Gardening Harmful insects

Tomato Hornworms Are Easy to Control

20170804A Whitney Cranshaw, Colorado Ste University, WC
Although big and scary-looking, the tomato hornworm is harmless to people. Photo: Whitney Cranshaw, Colorado State University via Wikimedia Commons

You suddenly find a leaf on your tomato plant has been almost eaten off. And the next day another, then yet another? This is the usual symptom of the tomato hornworm (Manduca quinquemaculata), a menacing-looking (but harmless to people) huge green caterpillar 4 inches (10 cm) long. You can also find it on other plants in the nightshade family (eggplants, peppers, nicotianas, potatoes, daturas, etc.), but it does seem to prefer tomatoes. It has a similar-looking cousin, the tobacco hornworm (Manduca texta) with the same host range, but it prefers tobacco plants (Nicotiana).

Manduca quinquemaculatus a.k.a. Five-Spotted Hawkmoth a.k.a. tomato hornworm
The adult sphinx, almost the size of a small bird, is rarely seen. Photo: User:Lpm, Wikimedia Commons

The adult sphinx is a large, narrow-winged, dull-colored moth that beats its wings at high speed and pollinates many flowers … including, oddly enough, flowers of several nightshade relatives, like nicotiana and datura, the same plants its caterpillars eat! Because of its very nocturnal habit, the adult is rarely seen, although there are other smaller sphinx moths you may well see pollinating flowers during the daylight. The female lays its eggs underneath the leaves of the host plant and the larvae hatch in only 3 to 5 days. There are two or more generations per year.

This is an excellent example of a case where hand picking is the only “insecticide” necessary. That’s because there is usually only one hornworm per plant, rarely two. Why would you spray an entire plant with a possibly toxic pesticide just to kill just one bug? It’s so much easier to locate the caterpillar, remove it and “dispose” of it. (Usually, I knock it to the ground and squash it under my shoe, but the more squeamish could simply drop it into a cup of soapy water.)

But, despite its enormous size, this caterpillar is almost the same color as the foliage and can be hard to see. If you see chewed leaves but not the pest, spray your plants with a jet of cold water. The caterpillar will react by thrashing about … and is then easily spotted.

The tomato hornworm is found throughout the USA as well as in southern Canada and northern Mexico, but is most common in the northern part of its territory while the tobacco hornworm, which has a similar range, tends to be more common in the south.20170804A Whitney Cranshaw, Colorado Ste University, WC


Garden writer and blogger, author of 65 gardening books, lecturer and communicator, the Laidback Gardener, Larry Hodgson, passed away in October 2022. Known for his great generosity, his thoroughness and his sense of humor, he reached several generations of amateur and professional gardeners over his 40-year career. Thanks to his son, Mathieu Hodgson, and a team of contributors, will continue its mission of demystifying gardening and making it more accessible to all.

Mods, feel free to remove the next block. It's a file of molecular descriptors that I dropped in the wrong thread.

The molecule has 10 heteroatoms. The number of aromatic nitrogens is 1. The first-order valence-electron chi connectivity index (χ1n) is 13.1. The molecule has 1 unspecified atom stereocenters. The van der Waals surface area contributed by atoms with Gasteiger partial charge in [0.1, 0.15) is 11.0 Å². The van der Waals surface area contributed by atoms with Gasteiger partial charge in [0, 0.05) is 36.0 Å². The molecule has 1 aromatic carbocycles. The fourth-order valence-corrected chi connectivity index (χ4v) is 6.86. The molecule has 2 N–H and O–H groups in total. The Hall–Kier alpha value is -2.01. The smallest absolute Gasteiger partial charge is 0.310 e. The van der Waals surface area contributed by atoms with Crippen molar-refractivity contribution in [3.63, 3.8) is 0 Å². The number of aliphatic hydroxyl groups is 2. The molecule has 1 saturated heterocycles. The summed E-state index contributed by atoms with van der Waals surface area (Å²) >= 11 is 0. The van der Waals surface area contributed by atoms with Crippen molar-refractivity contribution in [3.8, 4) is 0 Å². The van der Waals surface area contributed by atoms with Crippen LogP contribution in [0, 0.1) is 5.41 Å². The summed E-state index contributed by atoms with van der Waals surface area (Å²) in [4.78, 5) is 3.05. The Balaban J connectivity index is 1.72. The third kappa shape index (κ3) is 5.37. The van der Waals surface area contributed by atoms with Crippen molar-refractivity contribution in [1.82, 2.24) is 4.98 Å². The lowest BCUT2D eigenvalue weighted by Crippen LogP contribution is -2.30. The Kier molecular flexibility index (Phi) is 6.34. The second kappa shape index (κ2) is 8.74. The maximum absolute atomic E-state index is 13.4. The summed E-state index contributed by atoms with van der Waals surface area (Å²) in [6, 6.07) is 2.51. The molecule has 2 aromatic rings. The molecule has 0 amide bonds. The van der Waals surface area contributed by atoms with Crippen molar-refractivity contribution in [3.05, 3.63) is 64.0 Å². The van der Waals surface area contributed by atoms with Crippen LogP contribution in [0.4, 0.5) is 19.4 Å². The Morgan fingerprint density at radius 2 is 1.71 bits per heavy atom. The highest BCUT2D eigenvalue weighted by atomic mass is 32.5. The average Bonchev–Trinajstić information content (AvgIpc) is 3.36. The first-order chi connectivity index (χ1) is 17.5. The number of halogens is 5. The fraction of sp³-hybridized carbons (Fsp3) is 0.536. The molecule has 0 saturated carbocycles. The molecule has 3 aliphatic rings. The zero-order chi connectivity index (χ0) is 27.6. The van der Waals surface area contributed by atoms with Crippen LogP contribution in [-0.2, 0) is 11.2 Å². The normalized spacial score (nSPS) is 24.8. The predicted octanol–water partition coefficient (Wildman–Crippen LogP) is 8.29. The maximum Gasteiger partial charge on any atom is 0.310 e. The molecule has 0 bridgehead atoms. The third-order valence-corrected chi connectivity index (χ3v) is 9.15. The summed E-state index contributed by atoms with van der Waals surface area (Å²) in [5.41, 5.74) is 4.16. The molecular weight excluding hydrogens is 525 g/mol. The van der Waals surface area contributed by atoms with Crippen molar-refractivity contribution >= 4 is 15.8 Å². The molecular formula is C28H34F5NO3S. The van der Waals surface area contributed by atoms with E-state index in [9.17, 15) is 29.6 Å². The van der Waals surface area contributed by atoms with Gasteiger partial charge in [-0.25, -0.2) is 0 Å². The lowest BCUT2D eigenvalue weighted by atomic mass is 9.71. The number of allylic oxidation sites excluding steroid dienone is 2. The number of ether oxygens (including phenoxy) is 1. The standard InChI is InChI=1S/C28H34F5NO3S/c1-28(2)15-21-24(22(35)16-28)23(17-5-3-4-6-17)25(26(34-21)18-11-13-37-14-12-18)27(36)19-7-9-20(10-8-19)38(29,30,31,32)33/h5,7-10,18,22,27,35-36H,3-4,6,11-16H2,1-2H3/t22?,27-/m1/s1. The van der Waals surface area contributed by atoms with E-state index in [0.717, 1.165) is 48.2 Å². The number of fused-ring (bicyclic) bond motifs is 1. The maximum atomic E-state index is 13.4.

12 comments on “Tomato Hornworms Are Easy to Control

  1. Jo willson

    One or two worms per plant ???? I found at least 15 on the only plant I have. They ate one side of my green tomatoes. None had white eggs on their back so I killed them all. Is there a way to prevent them next year ??? TIA

  2. Disgusting they are. They were eating all my penta flowers. In two days I found 6 and 3 plants were ruined. I got the organic BT Thuricide spray and today found a dead worm. Gotta do it or they will eat all your ornamentals.

  3. Carla Dorey

    Well..I guess hornworms must consider Arkansas tomato plants as being prime
    real estate..? Because without fail every single summer that I have ever grown tomatoes..
    I have had to pick off at least five to even sometimes eight of those little agents of Satan hornworms off each of my plants!!!

  4. I discovered only one before I really knew what I was dealing with admiring it for its interesting beauty. I came back a couple of hours later and there were 4 or 5 on the same plant. Stay vigilant!

  5. I killed 20 on one tomato plant and 8 on another. I must have had the rarely, rarely type?

  6. I found a tomato worm which had what appeared to have dozens of tiny elliptical white eggs on it. What was I looking at>

    • That is a hornworm that has been attacked by a predatory wasp and the white things you see are the wasps eggs. Leave both alone, the wasps will help you get rid of the hornworms and the hornworm now being a host to the wasp larvae will die.

      • I thought the wasp would inject the eggs into the worms, they hatch and eat their way out. These wasps are much smaller than other wasps and don’t typically, sting humans.

  7. Pat Hayward

    Or better yet, plant an extra “sacrifice” plant (or 2) to relocate the caterpillars on to. This year we successfully removed 21 hornworms from our garden onto 2 sacrifice plants. After a week or so of feeding, I’m sure they made it into the soil to pupate and eventually emerge to become those magnificent sphinx moths we’re all in awe of.

  8. Pingback: The Moth That Flies Like a Hummingbird – Laidback Gardener

  9. Cold water, hey? I’ll try that….also found some on my sweet mint this year- yipes, I almost stuck it in my cold drink. We’d both be thrashing around then. :{

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